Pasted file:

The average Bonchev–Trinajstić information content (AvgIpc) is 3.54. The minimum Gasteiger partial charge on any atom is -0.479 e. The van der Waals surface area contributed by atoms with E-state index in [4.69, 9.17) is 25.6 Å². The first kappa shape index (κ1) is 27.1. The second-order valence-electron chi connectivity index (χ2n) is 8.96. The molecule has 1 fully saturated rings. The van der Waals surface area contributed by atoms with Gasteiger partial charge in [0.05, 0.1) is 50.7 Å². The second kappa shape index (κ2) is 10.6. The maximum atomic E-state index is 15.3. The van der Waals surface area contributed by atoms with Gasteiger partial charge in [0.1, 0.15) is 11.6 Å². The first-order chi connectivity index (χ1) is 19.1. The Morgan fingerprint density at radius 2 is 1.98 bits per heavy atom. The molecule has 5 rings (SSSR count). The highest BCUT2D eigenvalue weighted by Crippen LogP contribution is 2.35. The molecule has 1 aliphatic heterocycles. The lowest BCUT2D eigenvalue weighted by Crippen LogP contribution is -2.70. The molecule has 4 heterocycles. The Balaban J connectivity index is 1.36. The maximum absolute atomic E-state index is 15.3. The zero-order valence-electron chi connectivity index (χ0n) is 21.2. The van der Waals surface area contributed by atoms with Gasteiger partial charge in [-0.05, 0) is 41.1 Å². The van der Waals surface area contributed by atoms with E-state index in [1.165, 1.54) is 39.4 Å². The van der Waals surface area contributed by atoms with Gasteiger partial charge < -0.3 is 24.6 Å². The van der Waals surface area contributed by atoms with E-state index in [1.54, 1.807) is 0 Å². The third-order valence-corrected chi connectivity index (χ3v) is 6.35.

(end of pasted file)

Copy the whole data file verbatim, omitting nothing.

The average Bonchev–Trinajstić information content (AvgIpc) is 3.54. The minimum Gasteiger partial charge on any atom is -0.479 e. The van der Waals surface area contributed by atoms with E-state index in [4.69, 9.17) is 25.6 Å². The first kappa shape index (κ1) is 27.1. The second-order valence-electron chi connectivity index (χ2n) is 8.96. The molecule has 1 fully saturated rings. The van der Waals surface area contributed by atoms with Gasteiger partial charge in [0.05, 0.1) is 50.7 Å². The second kappa shape index (κ2) is 10.6. The maximum atomic E-state index is 15.3. The van der Waals surface area contributed by atoms with Gasteiger partial charge in [0.1, 0.15) is 11.6 Å². The first-order chi connectivity index (χ1) is 19.1. The Morgan fingerprint density at radius 2 is 1.98 bits per heavy atom. The molecule has 5 rings (SSSR count). The highest BCUT2D eigenvalue weighted by Crippen LogP contribution is 2.35. The molecule has 1 aliphatic heterocycles. The lowest BCUT2D eigenvalue weighted by Crippen LogP contribution is -2.70. The molecule has 4 heterocycles. The Balaban J connectivity index is 1.36. The maximum absolute atomic E-state index is 15.3. The zero-order valence-electron chi connectivity index (χ0n) is 21.2. The van der Waals surface area contributed by atoms with Gasteiger partial charge in [-0.05, 0) is 41.1 Å². The van der Waals surface area contributed by atoms with E-state index in [1.165, 1.54) is 39.4 Å². The van der Waals surface area contributed by atoms with Gasteiger partial charge < -0.3 is 24.6 Å². The van der Waals surface area contributed by atoms with E-state index in [1.54, 1.807) is 0 Å². The third-order valence-corrected chi connectivity index (χ3v) is 6.35.